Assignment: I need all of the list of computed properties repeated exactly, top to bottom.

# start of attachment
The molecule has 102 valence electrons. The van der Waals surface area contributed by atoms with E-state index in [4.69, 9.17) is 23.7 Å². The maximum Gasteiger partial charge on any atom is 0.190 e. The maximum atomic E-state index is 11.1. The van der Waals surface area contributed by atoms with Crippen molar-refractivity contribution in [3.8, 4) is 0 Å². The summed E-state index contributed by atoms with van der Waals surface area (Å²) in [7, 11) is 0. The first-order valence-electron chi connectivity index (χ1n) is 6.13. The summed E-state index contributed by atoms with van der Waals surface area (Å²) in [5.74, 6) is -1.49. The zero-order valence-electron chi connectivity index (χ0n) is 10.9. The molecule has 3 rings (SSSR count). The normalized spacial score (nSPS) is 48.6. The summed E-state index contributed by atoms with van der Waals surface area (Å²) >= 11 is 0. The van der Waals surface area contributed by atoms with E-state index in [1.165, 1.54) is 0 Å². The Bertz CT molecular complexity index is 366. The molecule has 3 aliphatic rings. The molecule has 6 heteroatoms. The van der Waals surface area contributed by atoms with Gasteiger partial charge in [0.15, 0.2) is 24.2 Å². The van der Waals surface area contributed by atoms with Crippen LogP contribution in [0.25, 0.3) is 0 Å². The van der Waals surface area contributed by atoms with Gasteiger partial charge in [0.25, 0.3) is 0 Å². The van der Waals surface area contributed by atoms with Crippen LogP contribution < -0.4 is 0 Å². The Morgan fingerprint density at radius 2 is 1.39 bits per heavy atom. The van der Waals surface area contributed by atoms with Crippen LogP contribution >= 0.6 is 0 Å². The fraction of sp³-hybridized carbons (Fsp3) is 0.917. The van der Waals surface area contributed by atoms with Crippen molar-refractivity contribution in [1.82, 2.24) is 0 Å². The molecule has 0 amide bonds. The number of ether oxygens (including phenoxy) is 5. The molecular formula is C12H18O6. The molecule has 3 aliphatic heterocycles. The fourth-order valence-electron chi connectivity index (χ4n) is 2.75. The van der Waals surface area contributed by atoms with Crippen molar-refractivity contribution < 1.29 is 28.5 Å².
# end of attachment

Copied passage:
The molecule has 102 valence electrons. The van der Waals surface area contributed by atoms with E-state index in [4.69, 9.17) is 23.7 Å². The maximum Gasteiger partial charge on any atom is 0.190 e. The maximum atomic E-state index is 11.1. The van der Waals surface area contributed by atoms with Crippen molar-refractivity contribution in [3.8, 4) is 0 Å². The summed E-state index contributed by atoms with van der Waals surface area (Å²) in [7, 11) is 0. The first-order valence-electron chi connectivity index (χ1n) is 6.13. The summed E-state index contributed by atoms with van der Waals surface area (Å²) in [5.74, 6) is -1.49. The zero-order valence-electron chi connectivity index (χ0n) is 10.9. The molecule has 3 rings (SSSR count). The normalized spacial score (nSPS) is 48.6. The summed E-state index contributed by atoms with van der Waals surface area (Å²) >= 11 is 0. The van der Waals surface area contributed by atoms with E-state index in [1.165, 1.54) is 0 Å². The Bertz CT molecular complexity index is 366. The molecule has 3 aliphatic rings. The molecule has 6 heteroatoms. The van der Waals surface area contributed by atoms with Gasteiger partial charge in [0.15, 0.2) is 24.2 Å². The van der Waals surface area contributed by atoms with Crippen LogP contribution in [0.25, 0.3) is 0 Å². The van der Waals surface area contributed by atoms with Gasteiger partial charge in [0.25, 0.3) is 0 Å². The van der Waals surface area contributed by atoms with Crippen LogP contribution < -0.4 is 0 Å². The Morgan fingerprint density at radius 2 is 1.39 bits per heavy atom. The van der Waals surface area contributed by atoms with Crippen LogP contribution >= 0.6 is 0 Å². The fraction of sp³-hybridized carbons (Fsp3) is 0.917. The van der Waals surface area contributed by atoms with Crippen molar-refractivity contribution in [1.82, 2.24) is 0 Å². The molecule has 0 amide bonds. The number of ether oxygens (including phenoxy) is 5. The molecular formula is C12H18O6. The molecule has 3 aliphatic heterocycles. The fourth-order valence-electron chi connectivity index (χ4n) is 2.75. The van der Waals surface area contributed by atoms with Crippen molar-refractivity contribution < 1.29 is 28.5 Å².